By John Bergano
With two locations in Long Beach, the French mini-chain La Creperie Café opened its third spot in Chino Hills a little over a year ago. According to assistant manager Joe Carlin, the thought behind the move was to bring a much needed crepe restaurant to the Inland Empire. On La Creperie Café’s side are a number of positive points: attentive service, consistently strong menu options, and a casually funky space. The self-described bohemian bistro is reminiscent of a billiards hall with low, funnel-shaped lamps over wooden booths. Cartoonish murals of can-can girls and Parisian life decorate the walls. A prominent bar anchors the vibrant scene with televisions that breathed outside life into the comfortably dark dining room. Friday and Saturday nights brings live music—jazz to be more precise.
A staple of most French bistros, Le Creperie’s French Onion Soup ($6.95) had depth and was full of robust onion flavor, as the emmenthal—or “emmental”—cheese (Swiss) was plentiful without being overbearing. Our server, Jake, who was on top of service and comfortably discussed the menu, made recommendations that were helpful. His most enthusiastic suggestion was the savory crepes.
The Parisian ($10.95) included a chicken breast that was both stuffed inside the fold of the thicker-than-average crepe and atop the dish as well. Sautéed spinach and diced red peppers were simplistically resting in the feta cheese sauce, with traces of mozzarella, on top. The only critique is that the chicken was a little on the dry side. A side garden salad was an additional $3.25, while a Caesar or Greek was $3.95.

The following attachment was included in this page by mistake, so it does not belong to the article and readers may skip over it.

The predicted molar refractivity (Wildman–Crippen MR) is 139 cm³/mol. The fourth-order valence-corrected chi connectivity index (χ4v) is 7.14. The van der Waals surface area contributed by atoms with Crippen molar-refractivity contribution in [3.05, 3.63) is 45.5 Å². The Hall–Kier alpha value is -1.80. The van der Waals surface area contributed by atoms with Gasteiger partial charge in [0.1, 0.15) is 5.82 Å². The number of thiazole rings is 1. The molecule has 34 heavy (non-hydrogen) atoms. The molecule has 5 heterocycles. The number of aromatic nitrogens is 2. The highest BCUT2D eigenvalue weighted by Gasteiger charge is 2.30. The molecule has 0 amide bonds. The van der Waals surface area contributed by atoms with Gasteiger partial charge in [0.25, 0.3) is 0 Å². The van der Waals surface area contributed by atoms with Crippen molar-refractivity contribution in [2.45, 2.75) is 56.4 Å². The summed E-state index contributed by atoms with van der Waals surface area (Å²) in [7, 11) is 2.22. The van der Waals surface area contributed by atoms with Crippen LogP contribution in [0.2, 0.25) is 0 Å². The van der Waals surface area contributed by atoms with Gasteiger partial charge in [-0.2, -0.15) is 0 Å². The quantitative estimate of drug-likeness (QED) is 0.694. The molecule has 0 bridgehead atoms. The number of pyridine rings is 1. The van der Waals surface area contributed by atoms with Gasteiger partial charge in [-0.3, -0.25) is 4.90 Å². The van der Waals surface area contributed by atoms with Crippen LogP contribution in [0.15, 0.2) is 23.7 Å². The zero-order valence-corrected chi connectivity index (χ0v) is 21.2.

Garlic-lovers would attack the roasted garlic-smothered, thinly-cut fries that accompany the Steak Sandwich ($11.95), which was built with marinated rib eye, romaine, chipotle aioli, provolone, tomato, red onion, avocado and toasted ciabatta. Although our server took the temperature at a requested medium, the thin piece of meat was easily cooked though to a medium-well. An ample bowl of Caesar salad accompanied this selection, which was served beforehand.
The diverse and surprisingly extensive wine list was reasonably priced, as was the menu, with unique and whimsical choices that complemented the fare. That evening, there was a $5 special for a glass of Fat Bastard (normally $7 per glass or $26 for the bottle). The chardonnay hails from Languedoc, France and was introduced as “a golden hue wine with aromas of vanilla, hazelnut, and toast.” Fat Bastard’s dry nature and clean finish worked well with the creamy richness of the Parisian crepe.
Cupcake Red Velvet ($6 per glass or $22 for the bottle), was a sweet blend of zinfandel, merlot, cabernet, and petite syrah from Monterrey County, California whose taste actually resembled the creamy, chocolate small cake it is named after. It paired better with dessert than with the entrées.
As a grand finale to our fine French conquest, the Napoleon ($8.95) sweet crepe seemed to be an ideal choice. Fusing a crème brulee with a crepe, this ingenious stab at bringing two dessert favorites together was a success. With a vanilla custard filling, the top was caramelized and sprinkled with powdered sugar. Strawberries and whipped cream rounded out the ingredients that ended the evening with an exclamation point.
La Creperie Cafe, 3968 Grand Ave., Chino, (909) 342-6016; www.lacreperiecafe.net.Mon-Thurs, 11am-10pm. Fri, 11am-10pm. Sat, 9am-11pm. Sun, 9am-9pm. AE, D, MC, V.